Steve Mannix says the time for thinking about access is over ? it?s time to act.
Yep, it?s that historic moment for disabled and deaf people throughout the UK ? the introduction of the final part of the Disability Discrimination Act (DDA) on October 1. After decades of lobbying, campaigning and direct action, 10 million people will have the same access to goods, services and buildings as their non-disabled counterparts. The law now states that you must not knowingly discriminate and must make ?reasonable? adjustment to the services you offer for all disabled people.
Over the past year or so all of us at Shape, together with our partner disability and deaf arts organisations across the country, have been doing our very best to dispel the myths surrounding the new legislation. Just start to think logically and fairly about how you would like to be treated as an audience member or visitor. Then think about what is reasonable for your organisation to do right now. It is important to remember that it will be individual disabled people who will have to take a case against your organisation for unfair treatment; the playing field is not quite level yet, but it?s a start. In the draft disability bill, the Government is currently looking at introducing statutory powers. Until such time as this becomes law, there will be an arbitration service available. Simply put, this is an issue of the rights of individuals and whole communities.
So what next? I?ve had my legal lesson. Let?s get practical for a second. Sitting at your desk right now? Standing in the foyer? Take a look around you. How physically accessible is your building? Maybe start by taking the spare boxes of print and front of house cleaning materials out of the accessible loo (I promise you, I witnessed this just two days ago!). Get out the instruction book and learn how to answer the minicom. These two "reasonable adjustments" didn?t cost you a penny did they? Moving on ? what did you programme last season? Any disabled artists at all? (Think next time you programme). Or when did you last invite your local organisations of disabled and deaf people to a meeting to discuss the possibility of working together? The only cost so far ? your time, oh and maybe a cup of tea! Or even, to hell with it, go the whole hog and convince your board to develop a disability action plan and involve local disabled and deaf people in your organisation as true, active partners (and don?t forget those artists!)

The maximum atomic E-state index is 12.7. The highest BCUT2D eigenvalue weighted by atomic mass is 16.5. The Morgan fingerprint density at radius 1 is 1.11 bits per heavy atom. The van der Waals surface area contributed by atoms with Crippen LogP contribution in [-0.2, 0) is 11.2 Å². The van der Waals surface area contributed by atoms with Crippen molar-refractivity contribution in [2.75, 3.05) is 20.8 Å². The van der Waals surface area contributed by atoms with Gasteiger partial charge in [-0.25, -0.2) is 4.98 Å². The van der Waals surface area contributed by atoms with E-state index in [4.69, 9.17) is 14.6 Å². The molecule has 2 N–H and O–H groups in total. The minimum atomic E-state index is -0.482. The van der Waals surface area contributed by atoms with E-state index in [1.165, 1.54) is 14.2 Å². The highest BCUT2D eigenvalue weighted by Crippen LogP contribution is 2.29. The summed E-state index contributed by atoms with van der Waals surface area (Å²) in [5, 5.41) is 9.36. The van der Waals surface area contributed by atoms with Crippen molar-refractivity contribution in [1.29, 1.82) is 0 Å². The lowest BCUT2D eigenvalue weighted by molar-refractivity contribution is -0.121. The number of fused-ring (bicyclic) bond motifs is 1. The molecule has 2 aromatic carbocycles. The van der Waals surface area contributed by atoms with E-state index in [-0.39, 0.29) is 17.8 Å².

Yes, some aspects of access do cost money but the benefits in the long term far outweigh any initial investment. Disabled people in the UK have a spending power of over £50bn a year. That?s a lot of tickets or drinks in the café you are missing out on. But, guess what? Funders are interested in giving you support towards this aspect of your work. The whole of the corporate sector is also dealing with the DDA. They have adopted corporate social responsibility policies. Small businesses are in exactly the same position as larger ones (the opt-out for small businesses employing less than 15 people was removed this month!).
I know many of you reading this will be thinking that all you?ve heard about all year is this bloody DDA thing. Well, sorry, respect where respect is due. A recent poll by the Disability Rights Commission found that 70% of disabled people are prevented from accessing a service. That?s 7 million people. Personally the thought of that type of discrimination happening all around me fills me with horror. I hope it does you ? go on ? get out and look about ? GO!